NEW ORLEANS (LA)
Big Easy Magazine [New Orleans LA]
June 2, 2021
By Helen Lewis
Hundreds of clergy sexual abuse survivors, who had filed claims against the Archdiocese of New Orleans after it declared bankruptcy, were surprised to receive letters from the church’s lawyers last month.
The letters included personal information, like the full names and addresses of the survivors, and three “requests”, which the letter stressed required no action on the parts of survivors.
The requests included the “Request by Original Committee and Consent” which came from the Official Committee of Unsecured Creditors, the “Request by Commercial Committee and Consent,” which came from the Official Committee of Unsecured Commercial Creditors, and “Request by Debtor and Consent,” which came from The Roman Catholic Church of the Archdiocese of New Orleans.
The letters sparked fear for survivors, who were not expecting to be contacted directly by the Archdiocese. “Some of my clients were uncomfortable with the fact that this letter was sent directly to them.” Kristi Schubert, an attorney who is representing numerous survivors commented. “Most of my clients had indicated on their Proof of Claim forms that they preferred all communication to go through their attorney. Instead, these consent forms were sent to my clients directly. This went against their stated wishes and it caused a lot of confusion and concern.”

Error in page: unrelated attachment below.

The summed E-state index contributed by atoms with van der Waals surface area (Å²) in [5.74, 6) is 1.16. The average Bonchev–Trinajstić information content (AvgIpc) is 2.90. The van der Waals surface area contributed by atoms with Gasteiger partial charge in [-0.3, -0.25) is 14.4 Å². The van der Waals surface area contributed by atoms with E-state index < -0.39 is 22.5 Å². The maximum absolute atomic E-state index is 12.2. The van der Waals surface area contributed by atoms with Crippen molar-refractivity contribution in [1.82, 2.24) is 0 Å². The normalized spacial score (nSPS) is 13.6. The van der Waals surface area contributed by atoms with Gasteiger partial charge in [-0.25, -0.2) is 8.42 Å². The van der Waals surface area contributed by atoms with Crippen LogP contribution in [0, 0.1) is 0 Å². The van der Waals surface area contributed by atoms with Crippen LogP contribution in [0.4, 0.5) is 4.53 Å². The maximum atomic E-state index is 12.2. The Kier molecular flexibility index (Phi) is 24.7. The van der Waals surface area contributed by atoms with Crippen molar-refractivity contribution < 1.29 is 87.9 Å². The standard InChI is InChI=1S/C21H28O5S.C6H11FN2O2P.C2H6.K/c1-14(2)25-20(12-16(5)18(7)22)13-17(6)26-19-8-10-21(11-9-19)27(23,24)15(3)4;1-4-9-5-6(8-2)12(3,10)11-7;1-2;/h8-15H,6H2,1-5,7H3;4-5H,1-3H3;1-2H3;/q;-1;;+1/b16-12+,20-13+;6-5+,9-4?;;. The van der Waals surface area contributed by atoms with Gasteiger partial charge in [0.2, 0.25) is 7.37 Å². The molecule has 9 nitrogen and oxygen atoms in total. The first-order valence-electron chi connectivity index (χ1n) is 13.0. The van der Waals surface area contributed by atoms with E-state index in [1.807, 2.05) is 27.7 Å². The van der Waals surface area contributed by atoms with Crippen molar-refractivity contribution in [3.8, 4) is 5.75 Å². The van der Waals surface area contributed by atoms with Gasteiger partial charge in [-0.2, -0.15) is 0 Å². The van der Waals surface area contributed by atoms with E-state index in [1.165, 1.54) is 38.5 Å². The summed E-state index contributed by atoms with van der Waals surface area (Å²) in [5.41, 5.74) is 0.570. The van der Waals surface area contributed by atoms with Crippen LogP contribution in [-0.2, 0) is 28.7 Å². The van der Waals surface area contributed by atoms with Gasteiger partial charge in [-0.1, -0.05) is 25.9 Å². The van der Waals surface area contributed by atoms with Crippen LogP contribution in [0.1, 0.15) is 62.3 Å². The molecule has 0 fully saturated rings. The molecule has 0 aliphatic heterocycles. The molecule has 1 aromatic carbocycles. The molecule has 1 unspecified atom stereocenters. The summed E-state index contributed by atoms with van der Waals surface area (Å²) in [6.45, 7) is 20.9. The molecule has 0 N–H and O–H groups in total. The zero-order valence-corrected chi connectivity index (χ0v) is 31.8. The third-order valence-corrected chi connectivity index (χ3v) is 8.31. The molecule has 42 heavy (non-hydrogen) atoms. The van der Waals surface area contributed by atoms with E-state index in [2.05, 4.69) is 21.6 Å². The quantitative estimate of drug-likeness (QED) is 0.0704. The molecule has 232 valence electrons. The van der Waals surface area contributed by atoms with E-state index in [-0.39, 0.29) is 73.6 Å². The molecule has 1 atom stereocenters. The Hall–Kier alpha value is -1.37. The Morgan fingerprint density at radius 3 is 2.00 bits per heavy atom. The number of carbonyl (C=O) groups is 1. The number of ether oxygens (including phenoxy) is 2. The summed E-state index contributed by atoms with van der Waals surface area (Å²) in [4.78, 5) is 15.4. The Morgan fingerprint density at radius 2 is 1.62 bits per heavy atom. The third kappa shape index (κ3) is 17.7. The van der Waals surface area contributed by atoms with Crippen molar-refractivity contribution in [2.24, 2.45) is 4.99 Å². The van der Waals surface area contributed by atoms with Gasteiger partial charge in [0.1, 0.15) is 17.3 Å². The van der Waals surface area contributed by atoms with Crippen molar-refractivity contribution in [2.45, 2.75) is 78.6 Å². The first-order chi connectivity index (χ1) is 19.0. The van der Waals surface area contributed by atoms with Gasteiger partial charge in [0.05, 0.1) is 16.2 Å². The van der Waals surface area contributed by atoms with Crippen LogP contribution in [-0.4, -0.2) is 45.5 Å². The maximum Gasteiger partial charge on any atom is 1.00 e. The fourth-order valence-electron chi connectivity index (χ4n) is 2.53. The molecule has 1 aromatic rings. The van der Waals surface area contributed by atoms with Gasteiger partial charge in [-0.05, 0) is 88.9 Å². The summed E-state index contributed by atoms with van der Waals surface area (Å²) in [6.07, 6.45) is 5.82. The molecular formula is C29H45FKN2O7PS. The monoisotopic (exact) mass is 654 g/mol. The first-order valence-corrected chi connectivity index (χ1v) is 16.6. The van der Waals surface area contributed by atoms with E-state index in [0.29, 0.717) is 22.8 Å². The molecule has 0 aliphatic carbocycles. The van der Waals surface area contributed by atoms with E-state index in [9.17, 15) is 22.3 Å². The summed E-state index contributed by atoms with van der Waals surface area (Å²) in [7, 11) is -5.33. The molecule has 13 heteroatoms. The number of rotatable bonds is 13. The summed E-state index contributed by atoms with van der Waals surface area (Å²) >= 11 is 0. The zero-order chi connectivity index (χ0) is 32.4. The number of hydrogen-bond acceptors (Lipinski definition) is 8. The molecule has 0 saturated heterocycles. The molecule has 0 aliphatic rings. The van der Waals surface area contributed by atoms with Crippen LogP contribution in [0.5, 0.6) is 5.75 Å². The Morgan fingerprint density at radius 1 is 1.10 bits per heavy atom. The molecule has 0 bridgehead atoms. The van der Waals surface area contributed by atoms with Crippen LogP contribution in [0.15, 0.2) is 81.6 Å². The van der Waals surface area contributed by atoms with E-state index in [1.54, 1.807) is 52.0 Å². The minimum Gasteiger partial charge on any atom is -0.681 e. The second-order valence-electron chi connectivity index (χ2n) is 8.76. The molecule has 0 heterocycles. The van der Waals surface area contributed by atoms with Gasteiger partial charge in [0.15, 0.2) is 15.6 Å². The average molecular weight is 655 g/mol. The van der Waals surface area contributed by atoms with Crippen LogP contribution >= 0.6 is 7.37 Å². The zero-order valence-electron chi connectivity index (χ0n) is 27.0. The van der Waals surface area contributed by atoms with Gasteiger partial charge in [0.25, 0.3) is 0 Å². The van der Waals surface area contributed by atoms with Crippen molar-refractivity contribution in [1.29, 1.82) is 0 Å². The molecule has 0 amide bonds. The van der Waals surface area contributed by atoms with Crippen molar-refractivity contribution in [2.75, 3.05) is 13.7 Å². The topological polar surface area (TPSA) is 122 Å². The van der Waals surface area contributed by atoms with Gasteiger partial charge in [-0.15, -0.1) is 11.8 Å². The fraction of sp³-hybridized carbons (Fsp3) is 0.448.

“It’s a way for the accused priests to get info on their accusers but it’s a one-way street as usual,” Russ Hebron, the Survivors Network of those Abused by Priests (SNAP) Leader of New Orleans explained. “It was meant to intimidate and trigger survivors which it did. My phone and inboxes went wild.”
Hebron labeled the letter “a tactic of intimidation” because of the fear it caused for survivors, and the pressure it put on them to provide personal and case-related information.
Shubert commented, “All I can say is that I would not recommend to my clients that they consent to that. Most survivors, that I know, feel very uncomfortable with the idea of, you know, if they file their claim privately they want it to remain private. To all of my clients, I recommended that they do not agree to that unless they filed their Proof of Claims publicly which some did.”
Shubert’s law firm, Lamothe Law Firm, sent a letter to claimants addressing the requests, with the advice they only agree to the Request by Original Committee and Consent, and not fill out the other two forms. This option will allow claimants to redact their identifying information from the Proof of Claims, and share their information with other attorneys of sexual abuse survivors, which could strengthen their cases.
The law firm advised against filling out the other two forms. “I can’t speak to what their motives were but I can say that I believe many of my clients did feel intimidated,” Schubert said. “For people who have survived sexual abuse, it’s extremely difficult for them to imagine having any future interaction with their abusers, even if it’s indirect. For a lot of people, it was intimidating.”